Farrar, K., & Kremar, M. (2006). Measuring state and trait aggression: A short, cautionary tale. Media Psychology, 8(2), 127-138. Retrieved July 13, 2009, doi:10.1207/s1532785xmep0802_4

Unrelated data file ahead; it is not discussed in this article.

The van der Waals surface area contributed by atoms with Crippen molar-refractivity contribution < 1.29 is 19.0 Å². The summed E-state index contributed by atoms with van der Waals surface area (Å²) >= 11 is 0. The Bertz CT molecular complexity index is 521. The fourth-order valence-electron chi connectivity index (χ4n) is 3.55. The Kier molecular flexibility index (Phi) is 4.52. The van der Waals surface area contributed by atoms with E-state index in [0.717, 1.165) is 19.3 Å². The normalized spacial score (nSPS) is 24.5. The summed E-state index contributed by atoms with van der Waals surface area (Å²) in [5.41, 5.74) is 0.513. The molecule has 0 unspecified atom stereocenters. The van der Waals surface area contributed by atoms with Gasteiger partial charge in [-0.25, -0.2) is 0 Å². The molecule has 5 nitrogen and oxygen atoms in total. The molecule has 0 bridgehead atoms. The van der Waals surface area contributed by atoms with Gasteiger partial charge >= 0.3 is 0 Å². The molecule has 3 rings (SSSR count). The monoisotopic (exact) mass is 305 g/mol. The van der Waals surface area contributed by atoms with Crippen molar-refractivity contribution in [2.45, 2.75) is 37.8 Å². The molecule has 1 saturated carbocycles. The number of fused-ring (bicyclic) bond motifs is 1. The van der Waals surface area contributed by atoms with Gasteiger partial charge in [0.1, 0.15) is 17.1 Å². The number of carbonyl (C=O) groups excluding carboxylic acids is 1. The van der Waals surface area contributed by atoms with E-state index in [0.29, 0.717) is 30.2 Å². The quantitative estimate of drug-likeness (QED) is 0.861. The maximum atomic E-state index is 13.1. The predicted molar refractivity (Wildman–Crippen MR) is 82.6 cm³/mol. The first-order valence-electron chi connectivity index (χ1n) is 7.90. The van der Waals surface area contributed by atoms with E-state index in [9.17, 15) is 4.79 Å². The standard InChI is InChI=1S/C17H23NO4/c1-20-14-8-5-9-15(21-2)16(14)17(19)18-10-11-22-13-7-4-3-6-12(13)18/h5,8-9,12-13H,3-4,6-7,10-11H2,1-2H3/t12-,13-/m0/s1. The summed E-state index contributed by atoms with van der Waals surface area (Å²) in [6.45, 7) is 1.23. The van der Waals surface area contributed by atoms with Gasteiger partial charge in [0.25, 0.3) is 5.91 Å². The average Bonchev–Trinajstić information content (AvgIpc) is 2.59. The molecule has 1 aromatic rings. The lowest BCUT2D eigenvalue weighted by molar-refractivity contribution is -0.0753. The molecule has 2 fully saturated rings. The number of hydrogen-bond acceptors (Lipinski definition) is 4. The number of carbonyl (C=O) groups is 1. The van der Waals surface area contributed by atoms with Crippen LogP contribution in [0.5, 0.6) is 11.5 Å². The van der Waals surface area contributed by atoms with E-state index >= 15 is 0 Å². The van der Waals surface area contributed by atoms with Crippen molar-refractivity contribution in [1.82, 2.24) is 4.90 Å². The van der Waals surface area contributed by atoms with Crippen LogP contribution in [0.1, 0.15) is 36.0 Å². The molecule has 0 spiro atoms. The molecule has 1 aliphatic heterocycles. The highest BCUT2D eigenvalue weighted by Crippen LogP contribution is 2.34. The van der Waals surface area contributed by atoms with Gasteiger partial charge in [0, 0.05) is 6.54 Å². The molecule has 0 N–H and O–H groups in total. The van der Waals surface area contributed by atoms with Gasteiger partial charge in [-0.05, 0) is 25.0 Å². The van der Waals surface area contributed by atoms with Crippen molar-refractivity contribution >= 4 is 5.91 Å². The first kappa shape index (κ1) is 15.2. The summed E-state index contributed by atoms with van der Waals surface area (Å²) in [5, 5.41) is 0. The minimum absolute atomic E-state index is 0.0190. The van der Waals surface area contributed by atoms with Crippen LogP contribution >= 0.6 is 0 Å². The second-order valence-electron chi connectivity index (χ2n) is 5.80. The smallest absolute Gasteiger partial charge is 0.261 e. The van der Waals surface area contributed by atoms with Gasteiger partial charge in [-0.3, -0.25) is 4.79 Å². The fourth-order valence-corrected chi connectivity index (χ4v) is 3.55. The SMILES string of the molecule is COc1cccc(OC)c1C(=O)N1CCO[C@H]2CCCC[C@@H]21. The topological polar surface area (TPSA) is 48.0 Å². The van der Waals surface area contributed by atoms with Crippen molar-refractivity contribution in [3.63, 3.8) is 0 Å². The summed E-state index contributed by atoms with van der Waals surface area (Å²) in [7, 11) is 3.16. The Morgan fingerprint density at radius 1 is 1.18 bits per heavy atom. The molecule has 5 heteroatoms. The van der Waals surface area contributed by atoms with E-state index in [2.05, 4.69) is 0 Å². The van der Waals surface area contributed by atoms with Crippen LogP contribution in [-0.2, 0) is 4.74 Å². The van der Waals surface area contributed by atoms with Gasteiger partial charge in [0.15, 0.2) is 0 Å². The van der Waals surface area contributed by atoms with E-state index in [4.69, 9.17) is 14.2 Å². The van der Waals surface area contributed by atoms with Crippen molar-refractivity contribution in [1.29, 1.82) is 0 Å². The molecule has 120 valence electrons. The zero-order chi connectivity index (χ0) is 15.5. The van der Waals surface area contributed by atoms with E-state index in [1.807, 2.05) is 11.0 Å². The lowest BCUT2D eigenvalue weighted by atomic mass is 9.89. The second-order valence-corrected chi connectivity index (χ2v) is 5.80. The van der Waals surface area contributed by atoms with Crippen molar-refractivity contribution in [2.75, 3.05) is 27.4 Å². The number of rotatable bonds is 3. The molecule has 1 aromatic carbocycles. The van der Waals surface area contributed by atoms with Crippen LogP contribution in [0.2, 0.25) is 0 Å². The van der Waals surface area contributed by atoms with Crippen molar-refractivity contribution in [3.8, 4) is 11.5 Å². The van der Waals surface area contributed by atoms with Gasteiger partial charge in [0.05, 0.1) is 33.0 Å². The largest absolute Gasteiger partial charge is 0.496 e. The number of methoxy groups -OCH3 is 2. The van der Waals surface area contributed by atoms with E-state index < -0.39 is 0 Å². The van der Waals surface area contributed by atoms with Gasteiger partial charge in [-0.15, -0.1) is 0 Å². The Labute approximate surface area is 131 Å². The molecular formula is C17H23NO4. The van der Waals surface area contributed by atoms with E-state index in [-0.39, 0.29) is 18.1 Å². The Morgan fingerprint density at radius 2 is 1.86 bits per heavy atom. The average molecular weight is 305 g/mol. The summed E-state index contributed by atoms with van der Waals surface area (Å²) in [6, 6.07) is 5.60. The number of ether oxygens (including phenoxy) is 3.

Ample evidence exists suggesting that exposure to television and film violence (Paik & Comstock, 1994) and playing with violent video games (Sherry, 2001) contribute to increases in aggressive behavior; however, the magnitude of the effect ranges from small to moderate. In this study, we argue that in some cases, use of trait, rather than state, aggression can serve to attenuate effects. We report the results of a study in which a trait aggression scale is reworded slightly to create a state measure. The state and trait scales are then compared in high- and low-aggression priming conditions. Results suggest that though both scales are reliable and both have construct validity, the reworded state aggression scale responds more to the high prime than to the low prime. More important, it also responds more than the original trait scale does. Therefore, minor variations in studies of media’s effect on aggression, such as variations in scale wording, can serve to attenuate effects. (PsycINFO Database Record (c) 2008 APA, all rights reserved)(from the journal abstract)